Fired Whistleblower Reps Make Similar Claim: Pfizer Said They Lacked "Integrity"

One small trend that emerged in the unveiling of the $2.3 billion Bextra whistleblower claims against Pfizer was what allegedly happened to those reps who used the company's internal ethics complaints hotline to complain about off-label promotion. They were fired for lacking "integrity."

Mostly, the claimants allege, they were either fired, given lousy performance reviews, or otherwise pressured to resign. Of course, being ex-employees with grudges, they would say that, wouldn't they?

Pfizer denies the allegations:

Pfizer denies all federal, state and qui tam allegations, with two exceptions. We acknowledge certain improper actions related to the past promotion of Bextra and Zyvox. Beyond those two exceptions we deny all federal and state and qui tam claims.
Two of the complaints contain identical details as to why the sales reps were allegedly let go. Blair Collins and Robert Liter, in separate suits, both claim they alerted Pfizer's HR to the off-label promotion, and both claim the company told them they were being fired because they had lost their "integrity."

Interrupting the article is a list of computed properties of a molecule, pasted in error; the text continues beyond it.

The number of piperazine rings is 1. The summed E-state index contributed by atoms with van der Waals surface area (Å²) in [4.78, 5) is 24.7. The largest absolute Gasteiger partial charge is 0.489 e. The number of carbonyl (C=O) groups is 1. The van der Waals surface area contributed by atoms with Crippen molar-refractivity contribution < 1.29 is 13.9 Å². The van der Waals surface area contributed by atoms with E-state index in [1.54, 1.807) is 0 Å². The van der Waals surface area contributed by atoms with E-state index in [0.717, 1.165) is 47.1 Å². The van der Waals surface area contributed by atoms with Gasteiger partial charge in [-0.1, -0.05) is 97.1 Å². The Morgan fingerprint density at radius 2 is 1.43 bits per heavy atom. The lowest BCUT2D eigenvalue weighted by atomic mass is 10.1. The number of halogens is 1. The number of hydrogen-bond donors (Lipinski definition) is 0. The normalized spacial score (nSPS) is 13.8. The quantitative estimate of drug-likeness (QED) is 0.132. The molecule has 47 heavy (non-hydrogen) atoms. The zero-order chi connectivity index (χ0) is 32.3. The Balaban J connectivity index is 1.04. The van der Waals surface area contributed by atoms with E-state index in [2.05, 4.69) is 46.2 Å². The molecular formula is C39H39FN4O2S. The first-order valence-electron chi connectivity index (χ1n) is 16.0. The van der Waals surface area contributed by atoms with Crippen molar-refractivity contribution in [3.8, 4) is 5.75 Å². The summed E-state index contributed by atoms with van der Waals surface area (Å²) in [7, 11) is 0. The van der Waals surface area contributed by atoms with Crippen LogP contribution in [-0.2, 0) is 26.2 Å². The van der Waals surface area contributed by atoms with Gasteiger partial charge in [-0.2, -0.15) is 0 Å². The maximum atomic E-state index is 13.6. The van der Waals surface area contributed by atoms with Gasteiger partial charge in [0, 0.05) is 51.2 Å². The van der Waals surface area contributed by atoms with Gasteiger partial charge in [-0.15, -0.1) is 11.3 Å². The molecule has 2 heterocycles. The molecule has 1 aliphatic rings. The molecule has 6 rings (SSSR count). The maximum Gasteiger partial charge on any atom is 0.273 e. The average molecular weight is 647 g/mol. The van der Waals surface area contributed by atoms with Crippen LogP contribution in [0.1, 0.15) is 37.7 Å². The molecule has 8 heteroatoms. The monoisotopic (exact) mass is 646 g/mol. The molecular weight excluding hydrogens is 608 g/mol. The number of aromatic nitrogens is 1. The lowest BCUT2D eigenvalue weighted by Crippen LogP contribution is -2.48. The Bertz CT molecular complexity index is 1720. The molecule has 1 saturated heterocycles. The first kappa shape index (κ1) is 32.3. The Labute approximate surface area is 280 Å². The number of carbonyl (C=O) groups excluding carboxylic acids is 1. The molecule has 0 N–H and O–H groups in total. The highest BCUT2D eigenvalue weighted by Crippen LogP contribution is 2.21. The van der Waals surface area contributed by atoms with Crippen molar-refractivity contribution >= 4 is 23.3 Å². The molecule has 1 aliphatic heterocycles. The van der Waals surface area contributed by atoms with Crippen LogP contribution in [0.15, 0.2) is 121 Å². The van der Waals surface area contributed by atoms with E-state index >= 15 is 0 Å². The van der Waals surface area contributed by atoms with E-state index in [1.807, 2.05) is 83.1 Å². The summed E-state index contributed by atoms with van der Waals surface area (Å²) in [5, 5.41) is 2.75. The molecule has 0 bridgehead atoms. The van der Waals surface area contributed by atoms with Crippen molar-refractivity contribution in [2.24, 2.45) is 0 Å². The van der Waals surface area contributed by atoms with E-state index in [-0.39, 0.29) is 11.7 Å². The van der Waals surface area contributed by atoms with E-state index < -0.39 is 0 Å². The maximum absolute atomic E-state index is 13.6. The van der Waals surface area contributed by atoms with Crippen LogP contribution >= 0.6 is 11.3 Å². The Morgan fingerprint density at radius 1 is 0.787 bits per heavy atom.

Collins claims he was a "stellar" performer who earned many sales bonuses. But once he complained, this happened:

(Click to enlarge.) Liter tells a similar tale. He promoted Lyrica. After complaining that the drug was being pushed far beyond its FDA-approved indications, he alleges:

On August 30, 2006 at 10:30 a.m., while still on administrative leave, Elaine Keating, Regional Human Resource Director and Amy Jenner, area Vice President of Sales and Steve Reese's immediate supervisor called Relator, and Ms. Jenner stated, due to extenuating circumstances, based on Relator's meeting with corporate compliance on August 23, 2006 and Relator's lack of ["]integrity", that Relator was being terminated as a Pfizer employee.
In Liter's case, this was arguably true. He claims it was Pfizer's policy for reps to send in "medical inquiries" to Pfizer's Medical Information Managers on behalf of doctors. Those MIMs would then send answers featuring off-label information to doctors. Doctors are supposed to write and send in the requests themselves.

Thus, in one week in 2005, Liter sent in 47 off-label medical inquiries. When this was questioned by management, his regional manager said:

Bob Liter has submitted his medical inquiry request on an appropriate and unsolicited basis.